Post by Jeff Ledger on Dec 29, 2007 23:56:21 GMT -5
Could someone who understands the C64 better than I explain the nature of the screen editor in the 64? As I understand it, each change of the screen was a direct change in screen memory? Something far ahead of the competition at the time. The reason I'm trying to understand it, I would like to replicate it on the Prop.
"Two things are infinite: the universe and human stupidity; and I'm not sure about the the universe." -Albert Einstein
Post by David Murray on Dec 31, 2007 10:28:24 GMT -5
I uderstand it pretty well, but I'm not sure what part you have a question about. In fact, I'm a bit confused by that statement "Something far ahead of the competition at the time." Because as far as I know, the only systems that didn't do it this way would be the Atari 2600 and maybe the Timex Sinclair since their screens were CPU driven.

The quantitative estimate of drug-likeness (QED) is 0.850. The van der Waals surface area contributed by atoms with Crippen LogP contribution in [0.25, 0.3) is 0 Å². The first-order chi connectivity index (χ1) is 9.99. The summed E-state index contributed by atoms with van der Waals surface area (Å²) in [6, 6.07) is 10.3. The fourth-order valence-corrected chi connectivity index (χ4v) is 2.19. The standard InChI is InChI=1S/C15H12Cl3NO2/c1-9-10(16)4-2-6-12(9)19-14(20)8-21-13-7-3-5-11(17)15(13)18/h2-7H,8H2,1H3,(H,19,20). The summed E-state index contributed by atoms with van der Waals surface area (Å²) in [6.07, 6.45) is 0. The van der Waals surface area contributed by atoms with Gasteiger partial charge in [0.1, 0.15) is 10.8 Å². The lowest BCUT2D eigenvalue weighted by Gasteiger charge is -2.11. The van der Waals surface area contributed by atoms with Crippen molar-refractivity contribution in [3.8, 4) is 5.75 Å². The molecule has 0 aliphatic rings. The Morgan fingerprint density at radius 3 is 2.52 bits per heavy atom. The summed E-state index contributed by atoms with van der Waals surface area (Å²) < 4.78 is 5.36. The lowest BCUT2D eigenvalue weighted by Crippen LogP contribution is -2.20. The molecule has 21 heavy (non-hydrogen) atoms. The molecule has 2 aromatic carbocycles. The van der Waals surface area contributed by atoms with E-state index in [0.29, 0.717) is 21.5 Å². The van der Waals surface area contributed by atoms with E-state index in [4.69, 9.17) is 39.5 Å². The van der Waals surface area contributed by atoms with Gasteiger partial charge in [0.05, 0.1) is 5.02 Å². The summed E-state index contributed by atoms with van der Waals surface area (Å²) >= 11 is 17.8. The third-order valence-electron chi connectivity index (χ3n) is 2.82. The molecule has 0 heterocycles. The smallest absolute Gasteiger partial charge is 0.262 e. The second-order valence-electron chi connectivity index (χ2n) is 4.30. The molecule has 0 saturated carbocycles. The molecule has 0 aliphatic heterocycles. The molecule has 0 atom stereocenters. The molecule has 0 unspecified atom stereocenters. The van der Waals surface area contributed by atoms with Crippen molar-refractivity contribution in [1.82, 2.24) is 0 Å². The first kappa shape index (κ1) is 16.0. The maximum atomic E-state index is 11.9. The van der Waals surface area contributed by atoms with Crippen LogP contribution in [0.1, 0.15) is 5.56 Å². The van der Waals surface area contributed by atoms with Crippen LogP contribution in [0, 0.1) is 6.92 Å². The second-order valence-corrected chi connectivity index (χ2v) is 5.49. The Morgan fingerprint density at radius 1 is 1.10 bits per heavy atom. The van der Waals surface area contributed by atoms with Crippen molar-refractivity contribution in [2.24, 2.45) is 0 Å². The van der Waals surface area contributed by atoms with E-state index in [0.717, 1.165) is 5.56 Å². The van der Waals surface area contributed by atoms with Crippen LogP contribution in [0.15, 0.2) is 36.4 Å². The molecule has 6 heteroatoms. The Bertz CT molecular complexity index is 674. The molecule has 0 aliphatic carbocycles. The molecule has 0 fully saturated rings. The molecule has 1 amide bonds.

Yes, when you type, all you are doing is modifying the screen. When you press RETURN the editor looks at the line the cursor is on then "re-reads" the line(s) from screen memory and enters it into your program as if you had re-typed it. There is a "screen line link table" in zero page that keeps track of which lines wrap to the next line.
A common mistake is to edit multiple lines on screen without pressing RETURN. If you don't press return your edits will be lost.